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Medical Science Monitor Basic Research


eISSN: 1643-3750

Role of Hydroxysteroid Dehydrogenase-Like 2 (HSDL2) in Human Ovarian Cancer

Qing Sun, Yilin Zhang, Juanjuan Su, Tiechen Li, Yuxin Jiang

Department of Gynaecology and Obstetrics, Yijishan Hospital of Wannan Medical College, Wuhu, Anhui, China (mainland)

Med Sci Monit 2018; 24: LBR3997-4008

DOI: 10.12659/MSM.909418

Available online: 2018-06-12

Published: 2018-06-12


BACKGROUND: Ovarian cancer is a common type of malignant neoplasm. Its prognosis is poor because the disease is not well understood. Abnormal lipometabolism in peroxisomes is involved in tumor progression and hydroxysteroid dehydrogenase-like 2 (HSDL2), localized in peroxisomes, might be a regulatory factor in lipometabolism. However, the role of HSDL2 in ovarian cancer progression remains unknown.
MATERIAL AND METHODS: HSDL2 expression was detected by qPCR and immunohistochemistry in ovarian tumor samples and qPCR in human ovarian cancer cell lines. Cell proliferation was measured by Celigo and MTT assay. Cell cycle distribution and apoptosis were determined using flow cytometry. Giemsa staining was used for analyzing colony formation. Cell motility was performed using Transwell migration and invasion assays. Tumorigenesis in nude mice was also detected.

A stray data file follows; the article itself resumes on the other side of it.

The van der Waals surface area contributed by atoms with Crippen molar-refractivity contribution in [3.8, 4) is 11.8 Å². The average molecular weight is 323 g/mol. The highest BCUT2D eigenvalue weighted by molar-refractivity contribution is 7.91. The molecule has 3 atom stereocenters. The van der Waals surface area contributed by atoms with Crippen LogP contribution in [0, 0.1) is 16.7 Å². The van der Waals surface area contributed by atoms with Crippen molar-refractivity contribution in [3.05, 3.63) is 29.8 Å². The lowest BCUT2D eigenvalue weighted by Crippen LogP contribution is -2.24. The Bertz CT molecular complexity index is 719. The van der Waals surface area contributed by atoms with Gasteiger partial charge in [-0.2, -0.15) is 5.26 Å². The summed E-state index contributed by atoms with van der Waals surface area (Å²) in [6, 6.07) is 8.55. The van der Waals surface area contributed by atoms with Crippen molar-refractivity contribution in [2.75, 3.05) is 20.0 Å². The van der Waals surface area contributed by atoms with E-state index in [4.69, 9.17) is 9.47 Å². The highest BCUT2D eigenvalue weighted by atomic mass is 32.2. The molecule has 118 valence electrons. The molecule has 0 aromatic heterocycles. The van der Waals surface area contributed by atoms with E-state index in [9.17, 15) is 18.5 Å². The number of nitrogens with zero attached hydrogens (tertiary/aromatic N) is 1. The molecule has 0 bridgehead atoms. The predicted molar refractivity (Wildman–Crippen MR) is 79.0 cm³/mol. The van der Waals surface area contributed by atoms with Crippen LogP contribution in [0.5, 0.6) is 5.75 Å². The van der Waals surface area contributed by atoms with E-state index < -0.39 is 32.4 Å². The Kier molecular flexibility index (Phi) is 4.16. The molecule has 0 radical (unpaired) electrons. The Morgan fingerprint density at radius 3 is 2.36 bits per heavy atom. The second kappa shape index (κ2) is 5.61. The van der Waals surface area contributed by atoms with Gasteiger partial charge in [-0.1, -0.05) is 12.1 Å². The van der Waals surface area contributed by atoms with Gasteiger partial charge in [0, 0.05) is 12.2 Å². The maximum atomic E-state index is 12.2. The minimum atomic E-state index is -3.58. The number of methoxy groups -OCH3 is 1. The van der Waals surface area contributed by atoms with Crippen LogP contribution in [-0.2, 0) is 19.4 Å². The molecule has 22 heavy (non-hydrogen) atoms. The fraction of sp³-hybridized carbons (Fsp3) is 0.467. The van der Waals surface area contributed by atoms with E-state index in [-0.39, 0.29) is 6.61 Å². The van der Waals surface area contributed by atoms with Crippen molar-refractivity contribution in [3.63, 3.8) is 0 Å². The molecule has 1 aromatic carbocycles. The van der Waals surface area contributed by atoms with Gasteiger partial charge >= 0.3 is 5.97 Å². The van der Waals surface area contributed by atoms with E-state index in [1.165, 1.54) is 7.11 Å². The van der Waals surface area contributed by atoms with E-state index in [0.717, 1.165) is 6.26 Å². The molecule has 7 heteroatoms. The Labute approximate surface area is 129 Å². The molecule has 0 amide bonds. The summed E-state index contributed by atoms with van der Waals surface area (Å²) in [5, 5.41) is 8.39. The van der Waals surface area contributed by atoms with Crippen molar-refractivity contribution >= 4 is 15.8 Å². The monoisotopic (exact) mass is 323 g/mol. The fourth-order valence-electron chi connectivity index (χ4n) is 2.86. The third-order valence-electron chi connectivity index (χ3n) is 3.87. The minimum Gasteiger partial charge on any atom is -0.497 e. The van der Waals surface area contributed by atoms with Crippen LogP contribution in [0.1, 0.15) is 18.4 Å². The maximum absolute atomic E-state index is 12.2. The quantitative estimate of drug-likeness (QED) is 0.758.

RESULTS: HSDL2 expression was upregulated in human ovarian cancer samples and in 3 human ovarian cancer cell lines: SKOV3, HO8910, and OVCAR-3. Higher expression of HSDL2 in ovarian tumor samples was associated with more progressed tumors (P=0.03) and lymphatic metastases (P=0.03). HSDL2 down-regulation by lentiviral-mediated HSDL2 knockdown suppressed cell proliferation, colony formation, and cell motility, while it promoted cell apoptosis and resulted in cell cycle arrest at the G0/G1 phase in human ovarian cancer cell lines OVCAR-3 and SKOV3. HSDL2 knockdown also inhibited tumorigenesis in mouse models.
CONCLUSIONS: This study shows that HSDL2 upregulation is associated with ovarian cancer progression. HSDL2 knockdown inhibited cell proliferation, colony formation, motility, and tumorigenesis. It induced apoptosis and cell cycle arrest and might therefore serve as a potential target for ovarian cancer therapy.

Keywords: RNA, Small Interfering